DO YOU WANT A BLOW JOB?

The following is an excerpt from the memoir



I am 12 years old walking across Lincoln Center Plaza on my way to catch a cross-town bus to go to the Harkness School of Ballet. I just got out of my classes at Professional Children’s School, a private school for children in the arts: dancers, actors, painters, models, musicians, composers and so forth.



My weeks are packed. I take dance classes six days a week, go to school five days a week, and work off the books for a couple of hours one day a week washing dishes at a local restaurant near my home. My Dad has instilled in me the importance of always having a job, no matter how few the hours, so I can always have a couple of dollars in your pocket.



I am passing the fountain in the plaza’s center when a middle-aged man with red hair begins to walk next to me. He is on my left. I am in a hurry.



He says, “How are you today, young man?”



“Fine,” I say.



He says, “Where you off too?”



“Dance class.”



“Dance class, really…that sounds nice.”



He continues at my side as we reach the end of the plaza. He says, “Can I ask you something?”



“I gotta catch a bus.”



Would you like a blow job?”



“I already have a job.”



He looks bewildered. “No no. I wanted to know if you want a blow job.”



I am not the most patient 12 year old on the planet. “I just told you, I already have a job.”



We have reached the bus stop. The bus is arriving. He looks at me. “I’m asking you if you’d like a blow job, kid.”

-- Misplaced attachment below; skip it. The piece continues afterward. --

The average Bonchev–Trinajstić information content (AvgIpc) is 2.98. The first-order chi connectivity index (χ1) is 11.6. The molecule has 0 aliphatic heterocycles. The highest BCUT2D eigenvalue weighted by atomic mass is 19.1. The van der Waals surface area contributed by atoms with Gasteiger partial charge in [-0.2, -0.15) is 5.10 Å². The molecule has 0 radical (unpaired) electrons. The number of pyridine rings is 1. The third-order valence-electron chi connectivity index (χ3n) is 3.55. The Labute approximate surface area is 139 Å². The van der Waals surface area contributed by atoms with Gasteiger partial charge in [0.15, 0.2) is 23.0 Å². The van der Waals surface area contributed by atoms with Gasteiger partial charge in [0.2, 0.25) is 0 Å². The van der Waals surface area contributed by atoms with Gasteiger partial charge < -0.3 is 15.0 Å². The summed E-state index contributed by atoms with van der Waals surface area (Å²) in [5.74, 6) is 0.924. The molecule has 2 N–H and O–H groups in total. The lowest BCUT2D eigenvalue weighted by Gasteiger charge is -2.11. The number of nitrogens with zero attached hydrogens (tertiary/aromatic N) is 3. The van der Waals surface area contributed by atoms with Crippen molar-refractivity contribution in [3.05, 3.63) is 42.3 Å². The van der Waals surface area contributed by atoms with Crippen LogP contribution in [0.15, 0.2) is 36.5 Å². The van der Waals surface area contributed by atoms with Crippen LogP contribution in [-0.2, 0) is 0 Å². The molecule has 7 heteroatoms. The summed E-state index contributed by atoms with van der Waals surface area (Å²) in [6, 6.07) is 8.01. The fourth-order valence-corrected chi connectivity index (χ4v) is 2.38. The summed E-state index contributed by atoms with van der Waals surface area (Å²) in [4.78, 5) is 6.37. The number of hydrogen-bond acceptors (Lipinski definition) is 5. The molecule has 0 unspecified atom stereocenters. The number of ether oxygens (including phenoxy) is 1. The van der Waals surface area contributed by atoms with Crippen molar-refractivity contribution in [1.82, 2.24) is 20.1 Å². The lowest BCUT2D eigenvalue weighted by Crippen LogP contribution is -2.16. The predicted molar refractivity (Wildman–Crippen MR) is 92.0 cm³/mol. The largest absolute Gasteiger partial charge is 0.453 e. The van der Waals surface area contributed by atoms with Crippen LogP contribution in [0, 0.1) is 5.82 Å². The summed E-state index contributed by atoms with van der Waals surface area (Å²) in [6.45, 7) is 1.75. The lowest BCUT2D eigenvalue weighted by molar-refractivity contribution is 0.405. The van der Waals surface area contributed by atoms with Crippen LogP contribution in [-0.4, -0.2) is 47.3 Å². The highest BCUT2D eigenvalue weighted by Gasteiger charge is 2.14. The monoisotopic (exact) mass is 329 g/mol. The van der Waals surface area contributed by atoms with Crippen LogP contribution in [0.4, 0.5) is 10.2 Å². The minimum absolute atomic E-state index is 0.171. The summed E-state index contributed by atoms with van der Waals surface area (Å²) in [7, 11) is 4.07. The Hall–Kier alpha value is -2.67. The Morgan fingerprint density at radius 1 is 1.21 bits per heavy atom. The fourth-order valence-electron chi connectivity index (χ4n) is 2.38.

I’ve had it. “What are you, stupid or something? I just told you I have a job.” I glare at him before getting on the bus.



The middle-aged man with the red hair stands outside the bus giving me a strange look. As the bus pulls out, I give him the only reasonable response I can think of, the finger.



My Dad and I are driving home that evening on the Palisades Parkway when I tell him some guy kept offering me a job today.



He sounds surprised. “Somebody offered you a job?”



“Told him I already had a job.”



“Where did this take place?”



“Lincoln Center.”



“Really. What kind of job?”



“He asked me if I wanted a blow job.”



Had I known at that moment what a blow job actually was I would have been immediately as impressed with my father’s ability to keep the car on the road as I am today.



“Oh, Pete,” he said, looking worried. “We need to talk.”



“You okay, Dad?”



“Your okay, that’s what matters. And yes, I’m okay.”



My father then explained what kind of, well, job, I’d been offered. And although I didn’t realize it then, I know now that while ignorance may not always be bliss, it can protect you from trauma.

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